Press Release – Anne Noonan
Three West Papuans have occupied the Australian consulate in Bali to demand the Indonesian government treat them like human beings.Three West Papuans occupy Australian consulate in Bali
theguardian.com, Sunday 6 October 2013 08.30 AEST
West Papuan group demands Indonesian government treat them ‘like human beings’
Three West Papuans have occupied the Australian consulate in Bali to demand the Indonesian government treat them “like human beings”.
Markus Jerewon, 29, Yuvensius Goo, 22 and Rofinus Yanggam, 30, scaled the two-metre high fence of the Australian compound in Bali’s Renon district at 3.20am local time (6.20am AEST) on Sunday morning.
They called on the Abbott government to pressure Indonesia to release all Papuan political prisoners and open the secretive province to foreign journalists.
In an open letter to the Australian people, which was handed to consulate staff this morning, the threesome wrote, “We’re writing to inform you that we had [sic] entered the Australian consulate in Bali to seek refuge and to deliver our message to the APEC leaders in Bali including US State Secretary John Kerry and Australian prime minister Tony Abbott.
“We want these leaders to persuade the Indonesian government to treat Papuan people better.
“Human rights abuses are our routine,” they wrote, before asking Australia to demand that all Papuan political prisoners be released. Dozens of Papuans are in jail for expressing political opinions. The crime of “treason” carries a long jail term in Indonesia.
“We [also] want the Indonesian government to lift the 50 year restriction it has imposed on West Papua,” the letter said. West Papua has been closed to foreign journalists since Indonesia acquired the province under controversial circumstances in the 1960s.
“We want foreigners, including journalists, diplomats, observers and tourists to be able to visit West Papua freely without asking for special permits.”
In an exclusive interview with Guardian Australia before he scaled the wall, Yanggam said, “the Indonesian army is killing our families, and taking them to jail. This is the best thing we can do in order to expose the situation in Papua. We want to survive.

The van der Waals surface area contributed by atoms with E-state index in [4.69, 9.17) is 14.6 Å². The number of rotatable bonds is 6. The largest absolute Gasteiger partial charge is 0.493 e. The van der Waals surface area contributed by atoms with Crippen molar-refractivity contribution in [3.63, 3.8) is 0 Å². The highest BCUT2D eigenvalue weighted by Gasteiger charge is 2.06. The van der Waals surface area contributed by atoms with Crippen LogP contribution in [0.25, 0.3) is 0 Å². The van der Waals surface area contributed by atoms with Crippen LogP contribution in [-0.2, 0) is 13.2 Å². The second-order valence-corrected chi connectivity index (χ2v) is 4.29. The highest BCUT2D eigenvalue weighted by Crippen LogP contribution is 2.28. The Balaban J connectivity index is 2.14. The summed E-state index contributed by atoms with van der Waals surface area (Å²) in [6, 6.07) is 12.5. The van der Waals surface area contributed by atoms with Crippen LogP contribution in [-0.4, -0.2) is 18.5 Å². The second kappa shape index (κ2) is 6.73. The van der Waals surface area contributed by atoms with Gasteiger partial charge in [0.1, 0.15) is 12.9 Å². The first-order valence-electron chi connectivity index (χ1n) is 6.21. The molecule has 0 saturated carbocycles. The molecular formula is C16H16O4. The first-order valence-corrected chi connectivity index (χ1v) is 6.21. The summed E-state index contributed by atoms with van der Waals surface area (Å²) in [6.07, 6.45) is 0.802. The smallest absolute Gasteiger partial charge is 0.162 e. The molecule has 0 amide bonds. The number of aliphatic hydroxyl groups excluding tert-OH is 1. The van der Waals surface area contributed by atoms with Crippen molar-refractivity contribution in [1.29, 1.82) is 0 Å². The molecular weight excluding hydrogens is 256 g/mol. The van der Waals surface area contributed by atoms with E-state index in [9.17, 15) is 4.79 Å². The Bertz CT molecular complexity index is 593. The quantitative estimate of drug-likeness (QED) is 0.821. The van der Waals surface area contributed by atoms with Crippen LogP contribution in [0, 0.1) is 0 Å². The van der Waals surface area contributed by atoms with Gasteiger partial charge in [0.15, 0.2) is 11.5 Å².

“I’m not [disrespecting] the Indonesian people, I’m just saying that we want treatment from the Indonesian government like human beings.”
He told Guardian Australia that two of his brothers had been killed by the Indonesian military – and that one had died just last week.
Asked why he was prepared to risk his own safety to bring awareness to the situation in West Papua, he said “I feel it is important for not only him, but other Papuan people also.
“We don’t feel safe in Papua.”
Spokesperson for the group, Rinto Kogoya, who is co-ordinator of the Alliance of Papuan Students, said that it was time the world understood what was happening inside the province, which was officially acquired by Indonesia in 1969.
“The international community doesn’t know the reality in Papua. The military oppresses the civil society – we’re not free to do anything – and I think this is the moment to open democracy to Papua,” he said.
“People are jailed [if they] ask about rights. This is a struggle for our right to a free life.”
Asked why the group had chosen to send a message to the Australian government, Kogoya said, “Australia is one of the powerful countries in the world. I think they have a strong power to push the Indonesian government to release the political prisoners in West Papua and to push the Indonesian Government to open access to international journalists.”
“More than 200,000 people have died in West Papua, killed by the Indonesian military.
“International journalists must come to Papua. They will see the reality of life for the Papuan people,” he said.
Yanggam told Guardian Australia the group intends to stay inside the consulate until their demands are met. They fear for their lives if they are expelled by Australia.
“We need your help. We seek refuge and plead for our safety,” he said.